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Lifestyle book shares new approach to eating rather than another fad diet

A very readable, interesting book that challenges common perceptions about weight loss.

Book cover of 'The Diet Fix: How to lose weight and keep it off… one last time'

‘The Diet Fix: How to lose weight and keep it off… one last time’

By Zoe Harcombe. Pp 209. Price £8.99. London: Short Books; 2019. ISBN 978-1-78072-376-1

Most people, at some time in their lives, will try to lose weight. One systematic review suggests that, irrespective of the approach taken, people trying to lose weight can shift 5.0kg–8.5kg after six months. While this loss is impressive, another review suggests that one year after dieting either with or without exercise, almost half of this weight is often regained. So is there an approach to eating to help people avoid this slimming rollercoaster? Yes, says Zoë Harcombe, obesity researcher and author of this new book.

The Diet Fix: How to lose weight and keep it off… One last time begins with a discussion of the author’s own experience of trying to lose weight as a teenager. While her weight became dangerously low at one point, she now maintains a stable weight. The book moves on to explore what Harcombe describes as the calorie myth — the notion that losing 1lb (0.45kg) of fat requires a 3,500-calorie deficit between those consumed and those burned. Although this mantra has become a central tenet of public health weight-loss messages, Harcombe was unable to find a definitive source for the idea.

General advice to lose weight involves eating less and/or moving more. These tactics will induce a calorie deficit, as Harcombe describes, but, it has been known since the 1940s that maintaining a calorie deficit does not keep off weight in the longer term. The author also cites work from the early 1900s which showed how cutting calories reduces our metabolic rate to a large extent. In other words, by eating less, our bodies require fewer calories to function. It seems that trying to exercise away those additional calories is also futile; and Harcombe explains how a study of children found that when more physical activity was timetabled at school, those who undertook the most activity were far less active outside of school. So while we may feel that an hour at the gym after work is doing some good, the rest of our evening is likely to be spent relaxing.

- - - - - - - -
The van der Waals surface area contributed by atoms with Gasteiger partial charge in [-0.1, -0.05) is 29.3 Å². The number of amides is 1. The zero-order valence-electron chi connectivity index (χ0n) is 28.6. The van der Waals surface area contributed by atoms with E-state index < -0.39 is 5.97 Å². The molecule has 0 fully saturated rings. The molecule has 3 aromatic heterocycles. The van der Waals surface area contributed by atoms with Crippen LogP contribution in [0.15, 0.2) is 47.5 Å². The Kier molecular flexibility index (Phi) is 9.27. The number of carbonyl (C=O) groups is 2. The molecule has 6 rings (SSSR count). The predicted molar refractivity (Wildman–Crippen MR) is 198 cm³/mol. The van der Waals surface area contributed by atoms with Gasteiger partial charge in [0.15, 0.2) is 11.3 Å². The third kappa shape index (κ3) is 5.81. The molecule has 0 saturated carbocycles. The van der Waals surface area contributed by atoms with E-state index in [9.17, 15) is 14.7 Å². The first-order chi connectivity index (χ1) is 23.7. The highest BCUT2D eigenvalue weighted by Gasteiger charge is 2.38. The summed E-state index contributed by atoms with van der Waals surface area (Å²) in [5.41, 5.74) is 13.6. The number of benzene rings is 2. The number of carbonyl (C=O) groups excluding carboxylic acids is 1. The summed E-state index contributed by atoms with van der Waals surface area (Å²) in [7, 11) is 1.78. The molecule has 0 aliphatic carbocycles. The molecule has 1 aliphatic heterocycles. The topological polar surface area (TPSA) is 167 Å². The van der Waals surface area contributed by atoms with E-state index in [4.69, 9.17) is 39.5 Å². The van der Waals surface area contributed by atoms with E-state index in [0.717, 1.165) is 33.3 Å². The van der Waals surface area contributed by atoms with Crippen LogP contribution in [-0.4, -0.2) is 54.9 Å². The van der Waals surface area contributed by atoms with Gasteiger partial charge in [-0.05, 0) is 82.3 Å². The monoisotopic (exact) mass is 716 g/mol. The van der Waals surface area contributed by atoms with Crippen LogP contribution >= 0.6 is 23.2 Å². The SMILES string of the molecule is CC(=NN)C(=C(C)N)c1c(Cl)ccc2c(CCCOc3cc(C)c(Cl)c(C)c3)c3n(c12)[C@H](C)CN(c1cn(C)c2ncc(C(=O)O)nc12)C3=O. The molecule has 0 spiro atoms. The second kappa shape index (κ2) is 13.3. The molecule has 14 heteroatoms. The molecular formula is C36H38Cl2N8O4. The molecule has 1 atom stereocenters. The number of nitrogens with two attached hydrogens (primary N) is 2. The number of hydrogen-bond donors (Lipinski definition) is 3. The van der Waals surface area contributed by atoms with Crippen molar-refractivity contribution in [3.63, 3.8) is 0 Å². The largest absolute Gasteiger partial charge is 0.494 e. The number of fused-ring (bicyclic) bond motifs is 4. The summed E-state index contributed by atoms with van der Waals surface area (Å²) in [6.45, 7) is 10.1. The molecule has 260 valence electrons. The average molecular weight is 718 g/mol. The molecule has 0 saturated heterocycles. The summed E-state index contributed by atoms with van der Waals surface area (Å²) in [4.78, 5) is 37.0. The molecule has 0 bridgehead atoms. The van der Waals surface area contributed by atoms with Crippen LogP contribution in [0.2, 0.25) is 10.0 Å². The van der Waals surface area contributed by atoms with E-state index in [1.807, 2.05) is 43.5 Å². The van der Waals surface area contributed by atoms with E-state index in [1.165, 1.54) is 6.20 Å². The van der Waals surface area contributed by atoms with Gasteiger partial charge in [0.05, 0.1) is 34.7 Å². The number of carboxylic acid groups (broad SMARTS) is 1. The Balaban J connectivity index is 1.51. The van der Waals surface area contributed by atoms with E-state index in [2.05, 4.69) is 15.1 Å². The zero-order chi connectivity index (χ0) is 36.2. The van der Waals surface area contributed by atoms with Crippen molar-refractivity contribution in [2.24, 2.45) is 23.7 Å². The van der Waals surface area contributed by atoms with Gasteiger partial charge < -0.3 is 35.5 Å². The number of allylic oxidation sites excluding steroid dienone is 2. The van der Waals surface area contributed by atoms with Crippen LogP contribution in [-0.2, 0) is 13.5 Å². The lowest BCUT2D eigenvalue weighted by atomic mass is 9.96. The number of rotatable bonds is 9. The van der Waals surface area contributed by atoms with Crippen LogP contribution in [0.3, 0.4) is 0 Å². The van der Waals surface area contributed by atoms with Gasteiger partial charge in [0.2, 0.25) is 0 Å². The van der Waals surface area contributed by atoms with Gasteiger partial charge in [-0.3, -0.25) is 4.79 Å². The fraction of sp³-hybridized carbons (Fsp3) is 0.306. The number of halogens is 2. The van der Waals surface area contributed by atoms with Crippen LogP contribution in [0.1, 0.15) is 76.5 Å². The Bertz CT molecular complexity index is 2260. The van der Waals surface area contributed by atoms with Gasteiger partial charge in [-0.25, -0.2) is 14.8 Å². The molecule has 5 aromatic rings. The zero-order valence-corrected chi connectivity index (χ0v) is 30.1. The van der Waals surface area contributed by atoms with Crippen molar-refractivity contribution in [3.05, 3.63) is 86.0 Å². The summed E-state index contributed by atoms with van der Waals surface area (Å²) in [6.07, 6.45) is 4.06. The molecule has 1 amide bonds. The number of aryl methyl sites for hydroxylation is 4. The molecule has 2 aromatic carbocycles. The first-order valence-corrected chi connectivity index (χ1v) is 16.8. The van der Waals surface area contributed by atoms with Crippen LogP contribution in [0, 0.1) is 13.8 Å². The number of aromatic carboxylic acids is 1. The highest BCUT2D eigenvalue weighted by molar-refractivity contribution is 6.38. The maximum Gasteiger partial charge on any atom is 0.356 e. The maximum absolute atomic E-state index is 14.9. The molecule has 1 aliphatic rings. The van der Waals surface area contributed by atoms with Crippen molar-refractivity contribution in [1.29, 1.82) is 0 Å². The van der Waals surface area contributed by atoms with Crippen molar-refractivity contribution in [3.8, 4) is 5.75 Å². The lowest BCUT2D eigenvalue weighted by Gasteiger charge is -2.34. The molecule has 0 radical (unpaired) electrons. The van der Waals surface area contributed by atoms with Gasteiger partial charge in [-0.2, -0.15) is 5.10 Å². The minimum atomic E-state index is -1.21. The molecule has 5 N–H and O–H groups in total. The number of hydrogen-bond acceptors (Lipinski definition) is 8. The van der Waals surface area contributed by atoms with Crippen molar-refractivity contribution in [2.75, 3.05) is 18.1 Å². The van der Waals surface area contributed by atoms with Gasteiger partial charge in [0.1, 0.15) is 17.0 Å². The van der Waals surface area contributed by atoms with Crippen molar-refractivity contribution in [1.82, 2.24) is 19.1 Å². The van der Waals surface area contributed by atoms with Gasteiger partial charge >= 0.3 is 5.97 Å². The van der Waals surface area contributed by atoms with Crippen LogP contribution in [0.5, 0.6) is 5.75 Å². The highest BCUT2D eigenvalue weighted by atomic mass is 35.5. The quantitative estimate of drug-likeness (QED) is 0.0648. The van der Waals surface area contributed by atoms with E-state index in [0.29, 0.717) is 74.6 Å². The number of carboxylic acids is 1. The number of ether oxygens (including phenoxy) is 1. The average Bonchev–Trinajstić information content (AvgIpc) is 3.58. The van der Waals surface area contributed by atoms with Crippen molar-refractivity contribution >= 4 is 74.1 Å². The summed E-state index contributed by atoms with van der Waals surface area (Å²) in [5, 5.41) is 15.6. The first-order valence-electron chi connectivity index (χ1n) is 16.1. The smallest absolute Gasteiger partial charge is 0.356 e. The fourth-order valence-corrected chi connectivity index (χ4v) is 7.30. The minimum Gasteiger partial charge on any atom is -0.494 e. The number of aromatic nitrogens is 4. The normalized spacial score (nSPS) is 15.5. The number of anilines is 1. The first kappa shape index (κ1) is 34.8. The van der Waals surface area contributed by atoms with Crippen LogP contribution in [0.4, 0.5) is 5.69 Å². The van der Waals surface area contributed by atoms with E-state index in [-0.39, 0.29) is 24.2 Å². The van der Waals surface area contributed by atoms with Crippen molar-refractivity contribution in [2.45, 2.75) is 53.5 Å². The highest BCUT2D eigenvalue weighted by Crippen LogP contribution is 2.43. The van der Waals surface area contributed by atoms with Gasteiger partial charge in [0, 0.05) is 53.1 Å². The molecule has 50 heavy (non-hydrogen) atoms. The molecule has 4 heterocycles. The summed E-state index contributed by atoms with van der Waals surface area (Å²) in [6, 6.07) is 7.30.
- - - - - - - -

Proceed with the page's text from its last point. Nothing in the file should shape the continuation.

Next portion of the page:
Chapter five is where Harcombe attempts to answer the all-important question of how to fix your diet. There is no magic formula and she does not advocate a high-protein or low-carbohydrate approach — her advice is to simply eat wholesome food, three times per day, limit alcohol intake and become more active. But this latter piece of advice does not necessarily mean going to the gym; becoming more active need only involve cooking, cleaning, gardening and walking. The next chapter contains many tasty-looking recipes and some ideas for weekly meal planning.

Accepting that it may be difficult to adopt a lifestyle change, the final part of the book focuses on how to maintain this new way of eating. The chapters are based on understanding the drivers for change, and Harcombe describes the four stages of the competence (a learning model relating to the progression of a skill), among other ideas, as a tool to facilitate lifestyle changes.

This is an interesting book that challenges our perceptions of current advice for weight loss. The author has a very readable style and while the book is directed at the general public, the information provided is fully referenced. What is most interesting is that Harcombe does not promote a new fad diet, but merely an approach to eating that allows us to naturally shed weight without either starving or depriving ourselves of certain foods.

Rod Tucker

Citation: The Pharmaceutical Journal DOI: 10.1211/PJ.2019.20206209

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